Do you know anybody who’s running on the vicious hamster wheel of career dissatisfaction? Maybe it’s you. Maybe it’s your partner or a family member.

    A few years ago I was that person. And so was my friend Scott Barlow.

    Stress used to wake up Scott up at night. He’d worry about all the things he had said “yes” to despite his better judgement. He was overcommitted, burned out, and scared.

    Why? Because every time in his life where he said yes to too many things, he gave up his boundaries. When he gave up his boundaries, his happiness temporarily went out the door, too. Worse of all, he was wasting time and energy on work he truly didn’t enjoy.

    I had a very similar experience in my own career. Recently, I got to share my story on Scott’s podcast, Happen To Your Career.

    Here’s a snippet of our conversation:

    “If you are someone who is a successful person, we are brought up in these systems and taught if you do the right things, do well in school, pick the right major, follow all these steps then you will be happy….

    The world doesn’t work like that. It’s like this big insight that hits you. I felt like I had done everything right and ticked all the boxes. Went to school, got my undergrad degree, top of my class, and got my masters, ready to conquer the world. I took a job with a salary that was less than I could live and commute on.

  5. Change Negative Thoughts That Limit Your Success

    Why do some of the most intelligent people sabotage their own success? It all goes back to unconscious every day thoughts, also called cognitive distortions, first identified by psychologist Aaron Beck and Dr. David Burns.

    It’s typical to fall into these irrational thoughts every now and then. Mindset missteps are common among even the brightest, most well-meaning people. We can all relate to that feeling of sometimes getting in our own way.  It’s simply part of being human, an evolutionary response designed to keep you safe and protected.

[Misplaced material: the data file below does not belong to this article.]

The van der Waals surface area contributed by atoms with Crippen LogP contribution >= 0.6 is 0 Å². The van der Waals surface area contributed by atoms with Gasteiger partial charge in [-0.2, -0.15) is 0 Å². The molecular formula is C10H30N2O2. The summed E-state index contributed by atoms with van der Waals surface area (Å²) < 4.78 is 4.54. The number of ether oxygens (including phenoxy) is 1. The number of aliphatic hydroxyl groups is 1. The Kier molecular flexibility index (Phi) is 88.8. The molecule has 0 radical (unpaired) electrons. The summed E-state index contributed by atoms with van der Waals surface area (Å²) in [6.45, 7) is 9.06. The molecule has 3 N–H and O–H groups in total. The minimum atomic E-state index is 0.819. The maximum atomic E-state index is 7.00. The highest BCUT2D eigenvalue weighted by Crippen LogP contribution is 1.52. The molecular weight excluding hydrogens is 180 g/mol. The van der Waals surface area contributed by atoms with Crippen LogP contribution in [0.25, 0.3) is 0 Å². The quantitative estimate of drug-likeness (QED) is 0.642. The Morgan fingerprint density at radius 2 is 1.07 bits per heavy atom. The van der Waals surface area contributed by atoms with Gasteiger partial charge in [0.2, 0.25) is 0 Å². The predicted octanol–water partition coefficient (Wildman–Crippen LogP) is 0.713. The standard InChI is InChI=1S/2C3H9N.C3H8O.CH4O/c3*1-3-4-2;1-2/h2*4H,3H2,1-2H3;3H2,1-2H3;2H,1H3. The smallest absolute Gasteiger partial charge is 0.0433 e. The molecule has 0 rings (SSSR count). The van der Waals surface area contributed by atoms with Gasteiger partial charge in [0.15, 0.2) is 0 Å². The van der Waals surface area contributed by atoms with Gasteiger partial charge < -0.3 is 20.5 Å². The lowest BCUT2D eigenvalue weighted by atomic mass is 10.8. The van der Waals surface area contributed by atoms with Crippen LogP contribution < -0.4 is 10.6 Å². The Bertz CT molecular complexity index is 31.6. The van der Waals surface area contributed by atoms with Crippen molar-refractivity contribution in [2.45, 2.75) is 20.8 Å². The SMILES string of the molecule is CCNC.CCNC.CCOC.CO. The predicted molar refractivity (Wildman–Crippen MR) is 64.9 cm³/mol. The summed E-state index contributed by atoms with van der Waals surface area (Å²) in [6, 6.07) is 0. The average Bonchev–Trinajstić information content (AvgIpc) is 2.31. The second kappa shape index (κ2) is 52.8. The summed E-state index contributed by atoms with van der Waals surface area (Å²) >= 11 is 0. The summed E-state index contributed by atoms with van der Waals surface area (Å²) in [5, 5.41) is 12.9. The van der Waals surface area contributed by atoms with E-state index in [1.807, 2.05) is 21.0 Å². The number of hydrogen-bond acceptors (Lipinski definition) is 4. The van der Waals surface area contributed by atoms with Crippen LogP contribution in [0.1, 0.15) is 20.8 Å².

Nevertheless, irrational thoughts can get in your way of success and taking necessary, healthy risks. For example, your inner critic may tell you you’re not good enough and that you’ll most definitely fail. Cognitive distortions also complicate our relationships. You project that your boss is upset when you make a mistake or worry about how your friends and family perceive you.

    The good news is that you can develop the necessary self-awareness to spot and change irrational thoughts. With a little discipline, you can retrain your thinking. You can gradually modify your self-talk to be more balanced, resilient, and supportive to help you reach your goals and tackle the toughest situations. Recognizing unhelpful thoughts as illogical and impermanent is an important first step to letting go of the stress they bring:

    Here’s a look at the most common cognitive distortions defined by Burns, along with examples of ways it may pop up in your life and work. 

  6. 5 Signs You’re Making The Wrong Career Move

    Most of the choices we make every day are simple and straight-forward: what to wear to work, what to eat for lunch, whether to go to sleep at a reasonable hour or stay up watching Netflix. They don’t cause much stress or inner conflict.

    Career transition points, on the other hand, can leave you feeling significantly more stuck—especially when you’re facing a big, life-changing decisions.

    Should you take that promotion? Move to a different city? Transition to a new industry? Launch a business or take your side hustle full-time?

    Decision-making is tough, particularly when there may not be one “right” answer. Despite your best efforts, it’s not always clear what to do next. How do you know whether you’re heading in the right direction, or about to make a bad career move you’ll regret?

    Here are five tell-tale signs you’re about to make a career misstep–and how to get back on track to finding work you love.

    1. You have a sense of foreboding.

    Just about everyone has experienced a feeling that something is “off” or a sense of dread they can’t shake. Does that sensation creep up when you think about the new opportunity?

    Maybe you didn’t feel much of a connection with the new team you’d potentially be working with when you met them. Or perhaps you’re starting to worry about relocation costs and not as willing to take a pay cut as you first thought.

    Although most of us come equipped with a sense of intuition when something doesn’t feel right, we also have plenty of ways to rationalize these feelings away and ultimately discount them.